OSLO, Norway - Police destroyed a cache of explosives on a farm owned by the suspect in last week's bombing and youth camp shooting on Wednesday as Norway's intelligence chief cast increasing doubt on Anders Behring Breivik's claim that he was part of a right-wing network in Europe.
Meanwhile, rail network officials said a suspicious suitcase was found in at Oslo's central train station, prompting the partial evacuation of the station as Norway's capital remains on guard following the massacre on Friday.
Officials said the suitcase was found in the area where buses depart for Oslo's airport. Police sealed off the area and examined the abandoned luggage, but later said there was no connection to the Friday attack which Breivik has admitted carrying out.
"Nothing was found that was of interest to the police," Police chief superintendent Tore Barstad told reporters, according to the Reuters news agency.
The first Cabinet ministers were to return to their offices Wednesday after a car bomb exploded in the government district of the Norwegian capital.
Breivik, a 32-year-old Norwegian, has confessed to the attacks, according to police and his lawyer, but pleaded not guilty.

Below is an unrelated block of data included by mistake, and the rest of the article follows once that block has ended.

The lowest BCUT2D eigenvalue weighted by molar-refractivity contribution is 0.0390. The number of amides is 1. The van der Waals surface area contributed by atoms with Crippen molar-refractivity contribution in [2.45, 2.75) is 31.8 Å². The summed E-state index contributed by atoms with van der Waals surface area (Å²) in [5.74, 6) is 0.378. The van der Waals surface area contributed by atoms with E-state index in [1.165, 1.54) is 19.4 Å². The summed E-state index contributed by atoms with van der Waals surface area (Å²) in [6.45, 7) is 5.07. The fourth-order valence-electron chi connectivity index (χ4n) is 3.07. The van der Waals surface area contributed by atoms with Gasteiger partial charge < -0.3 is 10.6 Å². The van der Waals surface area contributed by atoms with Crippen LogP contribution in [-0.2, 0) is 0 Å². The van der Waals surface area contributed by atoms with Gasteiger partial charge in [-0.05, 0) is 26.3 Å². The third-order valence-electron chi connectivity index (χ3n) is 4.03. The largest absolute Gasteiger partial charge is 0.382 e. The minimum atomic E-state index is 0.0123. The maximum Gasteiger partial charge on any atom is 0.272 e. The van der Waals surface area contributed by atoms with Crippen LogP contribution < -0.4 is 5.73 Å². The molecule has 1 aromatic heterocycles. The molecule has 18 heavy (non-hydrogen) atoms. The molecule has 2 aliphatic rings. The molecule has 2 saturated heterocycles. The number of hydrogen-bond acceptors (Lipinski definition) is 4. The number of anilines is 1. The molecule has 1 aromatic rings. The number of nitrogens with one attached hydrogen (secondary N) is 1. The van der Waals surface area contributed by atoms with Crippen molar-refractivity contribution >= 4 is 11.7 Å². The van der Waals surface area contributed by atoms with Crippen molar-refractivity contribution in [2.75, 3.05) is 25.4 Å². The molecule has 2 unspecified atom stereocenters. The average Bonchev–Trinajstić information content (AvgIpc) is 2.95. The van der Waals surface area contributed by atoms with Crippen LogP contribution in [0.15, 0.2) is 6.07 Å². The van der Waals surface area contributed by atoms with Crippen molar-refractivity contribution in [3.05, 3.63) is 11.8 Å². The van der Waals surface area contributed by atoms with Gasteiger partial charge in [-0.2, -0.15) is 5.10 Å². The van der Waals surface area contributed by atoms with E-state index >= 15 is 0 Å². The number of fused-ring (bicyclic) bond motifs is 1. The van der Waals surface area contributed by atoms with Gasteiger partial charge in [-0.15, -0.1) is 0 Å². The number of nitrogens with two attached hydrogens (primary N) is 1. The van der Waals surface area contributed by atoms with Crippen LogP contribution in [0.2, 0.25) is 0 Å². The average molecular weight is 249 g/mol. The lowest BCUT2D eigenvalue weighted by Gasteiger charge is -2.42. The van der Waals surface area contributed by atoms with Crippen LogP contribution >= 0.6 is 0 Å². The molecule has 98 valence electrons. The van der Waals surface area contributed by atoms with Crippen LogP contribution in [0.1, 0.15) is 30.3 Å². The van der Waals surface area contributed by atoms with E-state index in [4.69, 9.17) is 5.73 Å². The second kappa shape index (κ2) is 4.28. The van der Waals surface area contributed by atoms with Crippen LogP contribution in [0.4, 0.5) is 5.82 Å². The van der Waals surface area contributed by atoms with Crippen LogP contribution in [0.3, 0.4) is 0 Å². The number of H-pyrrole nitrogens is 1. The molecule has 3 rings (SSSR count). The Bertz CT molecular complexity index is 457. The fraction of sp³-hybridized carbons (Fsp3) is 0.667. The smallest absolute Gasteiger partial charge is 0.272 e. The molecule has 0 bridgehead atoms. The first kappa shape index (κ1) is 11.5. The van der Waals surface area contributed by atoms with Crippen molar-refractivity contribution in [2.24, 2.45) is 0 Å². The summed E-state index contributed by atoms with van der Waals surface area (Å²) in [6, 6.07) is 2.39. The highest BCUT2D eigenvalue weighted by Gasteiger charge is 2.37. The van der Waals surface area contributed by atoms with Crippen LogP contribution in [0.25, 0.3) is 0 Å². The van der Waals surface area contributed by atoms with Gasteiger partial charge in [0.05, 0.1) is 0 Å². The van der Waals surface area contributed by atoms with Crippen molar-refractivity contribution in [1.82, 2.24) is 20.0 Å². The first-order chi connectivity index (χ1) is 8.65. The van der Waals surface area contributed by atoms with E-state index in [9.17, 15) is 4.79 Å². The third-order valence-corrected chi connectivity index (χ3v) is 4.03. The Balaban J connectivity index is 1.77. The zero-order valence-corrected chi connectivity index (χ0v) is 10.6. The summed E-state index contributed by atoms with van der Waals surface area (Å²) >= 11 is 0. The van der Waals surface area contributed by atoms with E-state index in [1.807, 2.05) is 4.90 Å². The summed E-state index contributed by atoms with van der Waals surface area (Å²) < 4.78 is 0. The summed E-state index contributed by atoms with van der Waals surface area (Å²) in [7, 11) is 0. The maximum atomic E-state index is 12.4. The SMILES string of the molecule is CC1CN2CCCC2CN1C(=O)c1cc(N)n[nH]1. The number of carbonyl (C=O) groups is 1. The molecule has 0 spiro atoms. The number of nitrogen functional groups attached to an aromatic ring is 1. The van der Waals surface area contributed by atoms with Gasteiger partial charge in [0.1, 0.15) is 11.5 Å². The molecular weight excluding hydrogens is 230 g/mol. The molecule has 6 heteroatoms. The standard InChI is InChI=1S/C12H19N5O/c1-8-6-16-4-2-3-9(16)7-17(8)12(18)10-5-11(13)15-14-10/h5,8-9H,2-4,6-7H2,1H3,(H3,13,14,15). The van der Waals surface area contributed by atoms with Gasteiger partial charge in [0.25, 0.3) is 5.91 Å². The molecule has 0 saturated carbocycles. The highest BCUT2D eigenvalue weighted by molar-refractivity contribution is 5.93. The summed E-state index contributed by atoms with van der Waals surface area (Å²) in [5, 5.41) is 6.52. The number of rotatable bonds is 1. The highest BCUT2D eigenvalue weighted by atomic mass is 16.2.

On Wednesday, police detonated an unknown quantity of explosives found on a farm owned by Breivik north of Oslo in a controlled blast.
CBS News partner network Sky News reports that Breivik posed for years as a farmer in order to purchase large amounts of synthetic fertilizer, some of which he obtained online from a Polish company.
Norway's intelligence chief told the BBC on Wednesday that investigators have found no evidence to support Breivik's claims of contact with other extremist individuals or groups in Britain or anywhere else.
"We don't have indications that he has been part of a broader movement or that he has been in connection with other cells or that there are other cells," Janne Kristiansen told the BBC.
She cautioned that the investigation was still underway and that connections to other groups or individuals could not be ruled out.
In a voluminous online manifesto posted the morning before the attack Breivik expressed an admiration for right-wing extremist groups in the U.S. and Europe.
"We are in close contact with our sister services in Europe, America and elsewhere," said Kristiansen.